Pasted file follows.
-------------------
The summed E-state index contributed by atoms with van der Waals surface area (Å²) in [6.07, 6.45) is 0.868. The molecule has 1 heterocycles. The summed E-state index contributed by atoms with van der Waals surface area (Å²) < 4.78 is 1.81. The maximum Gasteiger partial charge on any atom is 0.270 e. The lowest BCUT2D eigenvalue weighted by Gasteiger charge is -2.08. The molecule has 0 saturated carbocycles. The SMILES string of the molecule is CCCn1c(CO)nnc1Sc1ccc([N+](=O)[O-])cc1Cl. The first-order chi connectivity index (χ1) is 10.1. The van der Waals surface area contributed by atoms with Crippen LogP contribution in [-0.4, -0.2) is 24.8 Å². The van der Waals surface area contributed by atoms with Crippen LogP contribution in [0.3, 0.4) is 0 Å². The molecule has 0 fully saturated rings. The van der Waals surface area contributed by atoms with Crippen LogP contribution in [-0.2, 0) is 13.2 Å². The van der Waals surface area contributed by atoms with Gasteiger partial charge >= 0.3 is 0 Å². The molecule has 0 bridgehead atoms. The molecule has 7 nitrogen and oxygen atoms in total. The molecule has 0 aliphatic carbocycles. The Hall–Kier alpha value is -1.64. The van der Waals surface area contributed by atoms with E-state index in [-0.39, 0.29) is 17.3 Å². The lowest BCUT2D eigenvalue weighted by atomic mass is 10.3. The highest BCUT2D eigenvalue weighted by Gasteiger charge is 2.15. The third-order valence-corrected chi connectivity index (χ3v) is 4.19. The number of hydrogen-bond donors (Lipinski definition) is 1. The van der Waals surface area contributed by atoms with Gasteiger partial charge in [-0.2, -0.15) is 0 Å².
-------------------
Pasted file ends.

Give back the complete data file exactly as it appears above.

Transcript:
The summed E-state index contributed by atoms with van der Waals surface area (Å²) in [6.07, 6.45) is 0.868. The molecule has 1 heterocycles. The summed E-state index contributed by atoms with van der Waals surface area (Å²) < 4.78 is 1.81. The maximum Gasteiger partial charge on any atom is 0.270 e. The lowest BCUT2D eigenvalue weighted by Gasteiger charge is -2.08. The molecule has 0 saturated carbocycles. The SMILES string of the molecule is CCCn1c(CO)nnc1Sc1ccc([N+](=O)[O-])cc1Cl. The first-order chi connectivity index (χ1) is 10.1. The van der Waals surface area contributed by atoms with Crippen LogP contribution in [-0.4, -0.2) is 24.8 Å². The van der Waals surface area contributed by atoms with Crippen LogP contribution in [0.3, 0.4) is 0 Å². The molecule has 0 fully saturated rings. The van der Waals surface area contributed by atoms with Crippen LogP contribution in [-0.2, 0) is 13.2 Å². The van der Waals surface area contributed by atoms with Gasteiger partial charge >= 0.3 is 0 Å². The molecule has 0 bridgehead atoms. The molecule has 7 nitrogen and oxygen atoms in total. The molecule has 0 aliphatic carbocycles. The Hall–Kier alpha value is -1.64. The van der Waals surface area contributed by atoms with E-state index in [-0.39, 0.29) is 17.3 Å². The lowest BCUT2D eigenvalue weighted by atomic mass is 10.3. The highest BCUT2D eigenvalue weighted by Gasteiger charge is 2.15. The third-order valence-corrected chi connectivity index (χ3v) is 4.19. The number of hydrogen-bond donors (Lipinski definition) is 1. The van der Waals surface area contributed by atoms with Gasteiger partial charge in [-0.2, -0.15) is 0 Å².